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Stanene may be better than Graphene

December 06, 2013 // By R. Colin Johnson

Stanene may be better than Graphene

A team of researchers led by Stanford University professor Shoucheng Zhang now have high hopes that a new material they call stanene will conduct electricity on next-generation microchips with "100 percent efficiency" at room temperature and above.


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The team, including researchers at Stanford University and the US Department of Energys (DoE's) SLAC National Accelerator Laboratory, both in Menlo Park, Calif., named their new tin-based material stanene to liken it to graphene (plus the prefix of the Latin term for tin, stannum). However, instead of being based on atomically thin two-dimensional (2D) monolayers of carbon as is graphene, stanene is based on monolayers of tin. And while they are careful not to call it a room-temperature superconductor, it nevertheless has striking similarities.

Adding fluorine atoms (yellow) to a 2-D monolayer of tin atoms (grey) should allow a predicted new material, stanene, to offer zero resistance along its edges (blue and red arrows) at temperatures up to 100 degrees Celsius (212 Fahrenheit). (Yong Xu/Tsinghua University; Greg Stewart/SLAC) (Source: SLAC)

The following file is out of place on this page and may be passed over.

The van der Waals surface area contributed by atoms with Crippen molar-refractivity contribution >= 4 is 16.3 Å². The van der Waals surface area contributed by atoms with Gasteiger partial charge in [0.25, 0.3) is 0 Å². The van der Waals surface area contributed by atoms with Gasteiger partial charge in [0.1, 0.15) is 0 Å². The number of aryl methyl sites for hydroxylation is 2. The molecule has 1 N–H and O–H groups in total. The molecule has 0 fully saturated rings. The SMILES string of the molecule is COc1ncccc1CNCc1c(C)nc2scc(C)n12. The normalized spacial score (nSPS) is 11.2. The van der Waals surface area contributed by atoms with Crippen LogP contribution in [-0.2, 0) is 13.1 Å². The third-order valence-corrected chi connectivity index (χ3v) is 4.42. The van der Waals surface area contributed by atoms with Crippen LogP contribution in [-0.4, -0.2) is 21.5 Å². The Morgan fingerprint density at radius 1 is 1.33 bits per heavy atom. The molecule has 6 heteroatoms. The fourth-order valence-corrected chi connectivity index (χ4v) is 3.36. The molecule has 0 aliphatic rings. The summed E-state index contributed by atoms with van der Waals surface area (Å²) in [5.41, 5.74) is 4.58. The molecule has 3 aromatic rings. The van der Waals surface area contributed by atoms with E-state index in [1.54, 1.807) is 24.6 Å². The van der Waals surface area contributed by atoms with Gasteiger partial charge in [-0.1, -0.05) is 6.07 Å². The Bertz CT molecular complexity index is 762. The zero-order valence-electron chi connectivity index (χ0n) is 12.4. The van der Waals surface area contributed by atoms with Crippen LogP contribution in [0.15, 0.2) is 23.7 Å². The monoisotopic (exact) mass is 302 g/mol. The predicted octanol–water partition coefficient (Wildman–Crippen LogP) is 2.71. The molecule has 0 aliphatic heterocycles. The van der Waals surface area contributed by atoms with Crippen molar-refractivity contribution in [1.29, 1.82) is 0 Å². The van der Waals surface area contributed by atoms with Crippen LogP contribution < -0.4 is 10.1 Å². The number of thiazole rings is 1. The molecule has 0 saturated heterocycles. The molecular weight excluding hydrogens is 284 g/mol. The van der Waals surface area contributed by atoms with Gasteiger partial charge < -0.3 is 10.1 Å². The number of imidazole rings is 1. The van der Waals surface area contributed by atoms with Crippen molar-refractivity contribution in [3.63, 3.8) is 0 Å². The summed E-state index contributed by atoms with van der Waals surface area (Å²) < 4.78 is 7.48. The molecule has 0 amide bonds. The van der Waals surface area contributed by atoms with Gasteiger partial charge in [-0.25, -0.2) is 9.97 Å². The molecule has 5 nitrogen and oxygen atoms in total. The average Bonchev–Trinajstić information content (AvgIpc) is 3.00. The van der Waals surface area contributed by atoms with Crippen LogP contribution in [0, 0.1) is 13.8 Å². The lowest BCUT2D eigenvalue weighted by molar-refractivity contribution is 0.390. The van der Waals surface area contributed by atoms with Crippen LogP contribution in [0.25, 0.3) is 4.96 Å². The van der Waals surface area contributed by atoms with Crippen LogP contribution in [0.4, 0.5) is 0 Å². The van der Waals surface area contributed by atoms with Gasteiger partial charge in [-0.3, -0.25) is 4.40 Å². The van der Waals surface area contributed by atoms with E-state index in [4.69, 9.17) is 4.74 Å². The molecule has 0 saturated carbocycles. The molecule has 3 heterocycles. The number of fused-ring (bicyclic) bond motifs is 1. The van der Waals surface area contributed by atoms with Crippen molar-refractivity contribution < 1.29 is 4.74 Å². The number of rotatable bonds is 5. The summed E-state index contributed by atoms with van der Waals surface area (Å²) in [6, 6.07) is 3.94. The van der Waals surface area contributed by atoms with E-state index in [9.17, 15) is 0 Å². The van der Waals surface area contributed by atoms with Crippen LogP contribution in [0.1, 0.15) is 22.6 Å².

Adding fluorine atoms (yellow) to a 2-D monolayer of tin atoms (grey) should allow a predicted new material, stanene, to offer zero resistance along its edges (blue and red arrows) at temperatures up to 100 degrees Celsius (212 Fahrenheit). (Yong Xu/Tsinghua University; Greg Stewart/SLAC) (Source: SLAC)
"This is not a superconductor, with the following distinction -- it only conducts with 100 percent efficiency on the edges -- the interior of this two-dimensional material is an insulator," Zhang told us.

In practice, stanene interconnection lines will behave like dual side-by-side superconducting wires, since each ribbon of stanene will support two lanes of zero resistance data traffic -- one on each edge. The only resistance offered by a stanene interconnection line would be at the end points where a contact must be made with the traditional on-chip circuitry.

"The key difference is that with a normal conductor, the total resistance scales linearly with the length -- the longer the wire the larger the resistance," said Zhang. "But for stanene the only resistance is the contact, so the total resistance of a line is constant regardless of the wire's length."

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